The Ironies of Modern Life

“It’s an irony. The world is full of them.” 1

A friend recently told me that in the aftermath of one of my infamous rants. The more I think about his statement, the more I realize he was absolutely right. Take the issue of entertainment. These days, we are constantly being bombarded with information. For those who want entertainment, it’s easier to get than ever. TVs have thousands of channels, new blog posts are being published every second of every day, and we can even read tweets on the toilet thanks to that wonderful invention called the smartphone. By any measure, we should be the most entertained group of humans to ever walk the earth. And yet many of us live life in a state of constant boredom!

So that’s irony #1: We have more ways to be entertained than ever before, yet we’re just as bored as everyone who came before us.

The smartphone: friend or foe of boredom?

Irony #2: Technology has made us more productive than ever. Every day, we hear about some new task that used to require manual labor but is now being automated. (E.g., driving a car.) We now have spreadsheets and software that can do work that used to require an army of accountants and “computers” (remember, a “computer” used to be a human armed with a pencil!). So we should be working fewer hours than ever, right? Ironically, no. Americans today work still work well over 40 hours a week, despite being way more productive than their predecessors.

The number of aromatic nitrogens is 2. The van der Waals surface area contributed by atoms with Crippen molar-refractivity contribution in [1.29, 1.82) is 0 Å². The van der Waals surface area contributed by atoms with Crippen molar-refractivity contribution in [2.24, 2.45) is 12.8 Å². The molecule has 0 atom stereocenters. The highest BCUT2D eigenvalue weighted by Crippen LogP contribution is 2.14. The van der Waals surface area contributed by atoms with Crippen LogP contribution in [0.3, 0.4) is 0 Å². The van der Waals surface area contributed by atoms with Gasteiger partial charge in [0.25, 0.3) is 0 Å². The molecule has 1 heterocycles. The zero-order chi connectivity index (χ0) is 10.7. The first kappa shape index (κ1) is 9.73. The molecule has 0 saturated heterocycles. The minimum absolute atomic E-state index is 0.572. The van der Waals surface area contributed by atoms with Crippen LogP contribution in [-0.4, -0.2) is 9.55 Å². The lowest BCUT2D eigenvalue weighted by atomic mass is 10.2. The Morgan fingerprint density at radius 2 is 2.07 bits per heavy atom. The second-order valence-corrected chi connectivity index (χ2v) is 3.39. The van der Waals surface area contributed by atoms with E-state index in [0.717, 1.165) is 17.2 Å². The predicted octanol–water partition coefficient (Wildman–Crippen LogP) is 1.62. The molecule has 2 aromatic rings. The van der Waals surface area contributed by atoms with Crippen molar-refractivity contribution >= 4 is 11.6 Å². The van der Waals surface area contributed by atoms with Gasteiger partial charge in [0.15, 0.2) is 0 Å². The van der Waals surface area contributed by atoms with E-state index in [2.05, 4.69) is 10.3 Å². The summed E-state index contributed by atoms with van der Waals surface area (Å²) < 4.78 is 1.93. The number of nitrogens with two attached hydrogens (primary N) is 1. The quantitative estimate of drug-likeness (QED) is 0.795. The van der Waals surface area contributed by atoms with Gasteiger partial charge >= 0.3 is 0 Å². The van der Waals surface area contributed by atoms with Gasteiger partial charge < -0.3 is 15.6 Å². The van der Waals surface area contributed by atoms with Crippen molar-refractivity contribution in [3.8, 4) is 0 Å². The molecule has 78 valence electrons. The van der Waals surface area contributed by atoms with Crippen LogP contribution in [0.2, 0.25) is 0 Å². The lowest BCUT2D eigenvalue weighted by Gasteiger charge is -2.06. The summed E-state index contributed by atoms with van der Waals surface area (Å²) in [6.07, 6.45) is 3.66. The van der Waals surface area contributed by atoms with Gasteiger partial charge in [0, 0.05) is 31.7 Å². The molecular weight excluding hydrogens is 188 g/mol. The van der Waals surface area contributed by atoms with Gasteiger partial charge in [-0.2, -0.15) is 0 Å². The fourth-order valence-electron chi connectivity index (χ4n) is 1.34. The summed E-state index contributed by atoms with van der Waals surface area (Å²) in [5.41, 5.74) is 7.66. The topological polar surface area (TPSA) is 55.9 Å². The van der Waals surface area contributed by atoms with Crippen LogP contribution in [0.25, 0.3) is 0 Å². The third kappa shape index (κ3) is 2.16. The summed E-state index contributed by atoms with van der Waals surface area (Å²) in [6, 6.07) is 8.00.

And the list goes on: We’re more connected than ever, yet many of us feel terribly alone. 2 We know more about health than ever, yet on a number of measures we are astonishingly unhealthy compared to our ancestors. 3 It is easier than ever to meet new potential mates and to vet each of those potential mates thoroughly for a perfect match, yet divorce rates are as high as ever. 4 Each of these ironies deserves a blog post of its own. Yet what I’m most interested in is not the ironies themselves, but the deeper truth behind all these ironies.

You see, these are not ironies of the modern world — rather, these are ironies of life. Life, at its core, has always been the same, and will probably always stay substantially the same. While the individual acts that make up our day-to-day lives will change dramatically as science and technology progress (and even the very environment it takes place in will change drastically once we start colonizing other planets), the core of life will never change. We will always have our ups and downs — moments of boredom and moments of excitement. And life will always be characterized by a constant struggle (i.e., work). Even when we no longer need to work to satisfy our biological needs (because we have developed robots that can farm food for us, supply water to us, etc.), we will still strive and struggle because that is simply what living things do. The names of our worries, hopes, and dreams will change, but they will remain our constant companions even as the ground we walk on ceases to be Earth’s soil but rather the cold dust of Mars or the sodium flats of distant Europa.

Just imagine how tedious it will be to dust your furniture when we all live on Mars...
Just imagine how tedious it will be to dust your furniture when we all live on Mars…